PGP Web of trust

How does it work?

by Konstantin Ryabitsev
LinuxCon North America, Chicago, 2014

About me

  • Responsible for the upkeep of the web of trust
  • I had no idea how the web of trust worked until recently
  • Very few people do, even those who use PGP every day
  • Let's fix that!

What is Public Key Crypto?

  • Symmetric cryptography
    • Same key encrypts and decrypts
    • Strong
    • Fast
  • Asymmetric cryptography
    • One key encrypts (public key)
    • The other key decrypts (private key)
    • Depends on some curious math
    • Slooooow

Q: Which does PGP use?

  1. symmetric encryption
  2. asymmetric encryption

Public Key Crypto does BOTH

  1. Generates random "session key"
  2. Uses this session key for actual symmetric encryption
  3. Encrypts the session key with asymmetric encryption

This is why strong randomness matters!

Key Management

The proverbial "devil in the details"

Symmetric cryptography

  • Pre-shared keys only
  • Hard

Asymmetric cryptography

  • Public key collections
  • Hard

Because trust

Good messaging crypto does both:


  • An enemy cannot read your message.


  • You know for sure* the message came from a friend.
  • You know for sure* enemies did not tamper with it.

* certain conditions apply

obfuscation is easy

verification is hard

Telling friends from foes

  • Meet up and share keys in person
    • Upside: really secure
      • Not really different from pre-shared keys
    • Downside: Can't possibly scale
      • How can computer-challenged Joe Schmoe know he's actually communicating with
      • How does Alice from New York know she's actually talking to Bertha from Melbourne?

We need a way to delegate trust!

Sign all

the things!

A fork in the road appears

  1. Centralized
    1. Certification Authorities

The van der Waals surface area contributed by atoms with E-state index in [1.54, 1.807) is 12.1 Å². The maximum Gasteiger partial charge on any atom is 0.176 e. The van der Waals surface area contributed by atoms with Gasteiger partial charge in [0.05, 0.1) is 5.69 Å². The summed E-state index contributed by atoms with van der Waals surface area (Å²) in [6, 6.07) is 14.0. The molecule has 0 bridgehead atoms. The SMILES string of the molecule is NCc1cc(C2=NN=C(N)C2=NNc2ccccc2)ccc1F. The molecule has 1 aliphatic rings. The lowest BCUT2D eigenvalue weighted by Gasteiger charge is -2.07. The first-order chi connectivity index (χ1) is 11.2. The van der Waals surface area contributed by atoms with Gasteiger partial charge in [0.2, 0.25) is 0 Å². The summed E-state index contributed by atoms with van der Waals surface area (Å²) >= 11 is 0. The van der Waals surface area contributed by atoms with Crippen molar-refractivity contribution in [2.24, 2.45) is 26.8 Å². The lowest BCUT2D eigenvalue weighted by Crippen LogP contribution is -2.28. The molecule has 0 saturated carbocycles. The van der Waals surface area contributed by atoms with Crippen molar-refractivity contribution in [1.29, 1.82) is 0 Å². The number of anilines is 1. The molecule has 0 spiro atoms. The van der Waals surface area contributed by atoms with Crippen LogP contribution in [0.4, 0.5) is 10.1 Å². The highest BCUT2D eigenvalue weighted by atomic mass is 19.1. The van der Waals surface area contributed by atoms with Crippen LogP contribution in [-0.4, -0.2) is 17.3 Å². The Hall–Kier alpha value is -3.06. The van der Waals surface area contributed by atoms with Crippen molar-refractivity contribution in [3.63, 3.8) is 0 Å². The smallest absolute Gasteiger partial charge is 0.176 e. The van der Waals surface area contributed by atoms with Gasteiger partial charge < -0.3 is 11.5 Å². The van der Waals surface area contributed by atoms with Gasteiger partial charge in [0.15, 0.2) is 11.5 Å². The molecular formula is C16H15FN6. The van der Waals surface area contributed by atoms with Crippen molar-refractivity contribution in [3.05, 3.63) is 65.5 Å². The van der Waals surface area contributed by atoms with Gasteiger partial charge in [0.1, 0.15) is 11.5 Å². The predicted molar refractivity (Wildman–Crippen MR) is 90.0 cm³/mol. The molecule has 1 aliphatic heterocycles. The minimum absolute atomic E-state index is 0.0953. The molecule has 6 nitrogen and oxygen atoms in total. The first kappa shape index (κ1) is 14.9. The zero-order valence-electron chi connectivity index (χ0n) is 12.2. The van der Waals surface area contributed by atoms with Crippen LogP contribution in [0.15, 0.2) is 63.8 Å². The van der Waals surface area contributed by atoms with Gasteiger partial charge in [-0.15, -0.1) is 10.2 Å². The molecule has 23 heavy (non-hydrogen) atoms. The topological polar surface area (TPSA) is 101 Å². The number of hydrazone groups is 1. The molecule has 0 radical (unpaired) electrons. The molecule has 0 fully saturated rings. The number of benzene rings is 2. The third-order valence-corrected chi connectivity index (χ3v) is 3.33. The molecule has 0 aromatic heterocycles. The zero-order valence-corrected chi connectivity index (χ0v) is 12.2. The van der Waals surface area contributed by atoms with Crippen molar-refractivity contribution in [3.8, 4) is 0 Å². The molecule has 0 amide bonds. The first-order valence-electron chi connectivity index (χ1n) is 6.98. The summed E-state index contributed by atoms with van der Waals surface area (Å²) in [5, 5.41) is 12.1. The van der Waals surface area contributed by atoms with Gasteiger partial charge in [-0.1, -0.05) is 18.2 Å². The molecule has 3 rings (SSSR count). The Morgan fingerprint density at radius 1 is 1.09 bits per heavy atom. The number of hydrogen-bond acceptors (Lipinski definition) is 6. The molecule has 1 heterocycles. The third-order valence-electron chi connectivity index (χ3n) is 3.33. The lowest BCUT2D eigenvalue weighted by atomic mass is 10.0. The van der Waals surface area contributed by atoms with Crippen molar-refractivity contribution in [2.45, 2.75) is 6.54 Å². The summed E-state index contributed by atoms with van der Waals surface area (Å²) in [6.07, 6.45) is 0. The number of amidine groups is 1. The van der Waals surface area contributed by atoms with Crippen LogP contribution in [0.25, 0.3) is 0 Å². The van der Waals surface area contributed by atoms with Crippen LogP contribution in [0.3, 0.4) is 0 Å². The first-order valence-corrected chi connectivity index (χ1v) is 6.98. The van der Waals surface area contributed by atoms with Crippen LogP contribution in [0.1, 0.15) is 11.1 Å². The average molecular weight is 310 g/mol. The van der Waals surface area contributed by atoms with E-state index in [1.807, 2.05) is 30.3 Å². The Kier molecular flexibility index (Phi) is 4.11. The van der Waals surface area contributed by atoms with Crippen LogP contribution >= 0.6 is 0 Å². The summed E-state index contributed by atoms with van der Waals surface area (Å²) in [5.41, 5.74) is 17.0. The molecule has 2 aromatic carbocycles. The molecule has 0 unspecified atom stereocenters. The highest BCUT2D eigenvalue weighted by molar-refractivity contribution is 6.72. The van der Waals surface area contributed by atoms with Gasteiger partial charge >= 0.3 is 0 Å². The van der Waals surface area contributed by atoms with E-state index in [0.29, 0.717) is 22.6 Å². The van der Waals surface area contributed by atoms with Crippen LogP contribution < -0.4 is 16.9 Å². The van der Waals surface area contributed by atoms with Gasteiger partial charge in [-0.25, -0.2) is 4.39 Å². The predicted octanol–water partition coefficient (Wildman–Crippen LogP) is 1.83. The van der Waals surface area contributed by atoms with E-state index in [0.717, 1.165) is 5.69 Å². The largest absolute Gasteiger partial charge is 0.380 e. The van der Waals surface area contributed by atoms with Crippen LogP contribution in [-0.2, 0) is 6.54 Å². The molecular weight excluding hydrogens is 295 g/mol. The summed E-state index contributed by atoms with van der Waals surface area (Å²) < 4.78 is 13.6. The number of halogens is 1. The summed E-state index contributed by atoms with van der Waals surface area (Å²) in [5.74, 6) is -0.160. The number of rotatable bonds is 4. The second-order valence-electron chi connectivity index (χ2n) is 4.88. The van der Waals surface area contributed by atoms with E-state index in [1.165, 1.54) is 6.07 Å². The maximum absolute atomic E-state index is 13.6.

2. TLS and S/MIME
  2. Decentralized
    1. Web of Trust
    2. OpenPGP


  • Certification Authorities
    • A small set of entities that our software trusts
  • Single level of trust — all or none
  • Convenient
    • For users
    • For vendors
    • For hackers
    • For governments

Web of trust

  • You and only you pick who you trust
  • Multiple levels of trust
    • full or partial
  • Incredibly inconvenient
    • For users
    • For vendors
    • For hackers
    • For governments

This "web of trust"...

how in the blazes does it work?

No magic. Just math.

Alice, bob


jean-luc picard

When Picard met Riker

Most know the general idea:

  1. Riker tells Picard his key fingerprint
  2. Picard downloads Riker's public key
  3. Picard verifies the fingerprint
  4. Picard signs Riker's public key and uploads it

Let's see that in action!

Wait, trust "unknown"?

Graph all the things

What is "validity"

In PGP, "Validity" is your certainty that
this key belongs to the intended person.

Not the same thing as "Trust"!

So, what the heck is "trust"?


In PGP, "trust" is our certainty that this person
will do a good job verifying other people's 
identities before signing their keys.

Also called "owner-trust"

Trust is always unknown

Unless you and only you set it

Let's see how that works.

Graph all the things

Data comes on board

  1. Riker signs Data's key
  2. How does Data's trust/validity look like to Picard?
  3. Let's see it in action.

Validity: full

This is web of trust in action!

Graph all the things

Picard delegates

All keys signed by Riker will be valid to Picard

Riker is Picard's CA

it's worth repeating:

When you set owner-trust

that person becomes your

certification authority

marginal trust

  • X.509 only has one level of trust: full
  • OpenPGP has "marginal trust"
    • "I sorta trust this person, but not too much"
  • Let's see how that works


      Wesley comes along

      1. Only has Dr. Crusher's signature
      2. Let's see how that works

      Graph all the things

      Q: What will happen if both 

      worf and data sign 

      wesley's key?

      A: 3 marginals = 1 full


      Marginals are configurable

      • You can configure to require 2 or 5, or whatever
      • Best to stick to defaults, though

      Web of trust is shallow

      • Only goes 5 levels deep